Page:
The red supergiant star known as Betelgeuse is destined to end its life in a grand supernova explosion. But does the star’s recent dimming hint at that impending event, or something else?
Beetlejuice, Beetlejuice, Beetlejuice
If you’re familiar with the constellation Orion, then you’re no doubt familiar with Betelgeuse, often called “Beetlejuice” by astronomy fans. It’s the big red star that acts as the upper-left shoulder joint of the great celestial hunter. It’s so big that if you were to trade it for our sun, it would swallow all the planets and asteroids in our solar system out past Jupiter.
The monster sun normally dims and brightens as it reaches the end of its life cycle, but from October 2019-February 2020, its light was diminished to three times its normal level. Now, using data from the Hubble Space Telescope, which is highly sensitive to ultraviolet light, researchers have determined the cause.
An outburst that hurled stellar material millions of miles from the star cooled, condensing into a giant dust cloud that obscured the star’s light as seen from Earth.
“With Hubble, we see the material as it left the star’s visible surface and moved out through the atmosphere before the dust formed that caused the star to appear to dim,” said lead researcher Andrea Dupree, associate director of The Center for Astrophysics/Harvard & Smithsonian. “We could see the effect of a dense, hot region in the southeast part of the star moving outward.”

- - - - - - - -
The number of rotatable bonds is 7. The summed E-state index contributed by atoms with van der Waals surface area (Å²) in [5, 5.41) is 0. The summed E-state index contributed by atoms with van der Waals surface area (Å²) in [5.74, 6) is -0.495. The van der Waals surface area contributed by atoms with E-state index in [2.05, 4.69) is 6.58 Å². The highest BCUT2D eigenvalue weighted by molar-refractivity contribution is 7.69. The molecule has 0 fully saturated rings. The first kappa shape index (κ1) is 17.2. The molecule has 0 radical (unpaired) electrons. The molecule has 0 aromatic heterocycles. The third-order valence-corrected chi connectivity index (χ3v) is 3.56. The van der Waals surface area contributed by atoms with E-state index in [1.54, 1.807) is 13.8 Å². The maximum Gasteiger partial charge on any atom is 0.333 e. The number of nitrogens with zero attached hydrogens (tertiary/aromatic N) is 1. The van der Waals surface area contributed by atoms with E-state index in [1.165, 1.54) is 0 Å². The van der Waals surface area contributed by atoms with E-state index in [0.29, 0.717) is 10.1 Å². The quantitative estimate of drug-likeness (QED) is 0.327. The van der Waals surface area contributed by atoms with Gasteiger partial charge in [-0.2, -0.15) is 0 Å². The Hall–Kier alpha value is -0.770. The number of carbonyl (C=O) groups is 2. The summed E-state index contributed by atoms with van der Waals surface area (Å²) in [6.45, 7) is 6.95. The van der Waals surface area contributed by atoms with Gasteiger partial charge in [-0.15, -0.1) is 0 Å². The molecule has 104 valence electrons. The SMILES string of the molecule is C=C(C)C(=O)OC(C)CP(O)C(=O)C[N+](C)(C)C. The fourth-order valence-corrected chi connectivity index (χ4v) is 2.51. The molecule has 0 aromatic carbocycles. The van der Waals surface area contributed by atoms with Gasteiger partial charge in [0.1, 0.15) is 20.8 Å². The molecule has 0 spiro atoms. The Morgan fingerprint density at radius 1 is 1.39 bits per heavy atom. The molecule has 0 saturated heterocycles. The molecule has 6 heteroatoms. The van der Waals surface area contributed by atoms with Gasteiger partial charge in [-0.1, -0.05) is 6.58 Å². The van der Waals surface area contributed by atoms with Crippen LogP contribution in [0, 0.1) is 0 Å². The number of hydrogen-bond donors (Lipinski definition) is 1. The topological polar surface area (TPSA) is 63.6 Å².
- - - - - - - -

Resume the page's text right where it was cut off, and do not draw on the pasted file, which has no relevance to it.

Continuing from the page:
“This material was two to four times more luminous than the star’s normal brightness,” she continued. “And then, about a month later, the southern hemisphere of Betelgeuse dimmed conspicuously as the star grew fainter. We think it is possible that a dark cloud resulted from the outflow that Hubble detected. Only Hubble gives us this evidence of what led up to the dimming.”
The Great Fainting
While astronomers expect this kind of violent belching of gas as the star continues to die and eventually collapse in on itself before bursting outward, Dupree isn’t sure that the dimming, now known as “The Great Fainting,” is evidence of such an event. However, Betelgeuse is now dimming again out of sync with its normal brightening and darkening cycle, which would typically have it getting brighter until April 2021.
While more research is needed to figure out what’s now going on with the celebrity star, if we are lucky enough to witness it, a supernova event would appear as a glowing orb that would grow to about the size of the moon and be visible even in the daytime sky. The last time a supernova was visible with the naked eye was 1604.
Because Betelgeuse is about 750 light-years away, the starlight that we see now dates from about 1300, so while we talk about The Great Fainting as a recent event, it’s actually over 700 years old.
The study has been reported in the peer-reviewed Astrophysical Journal.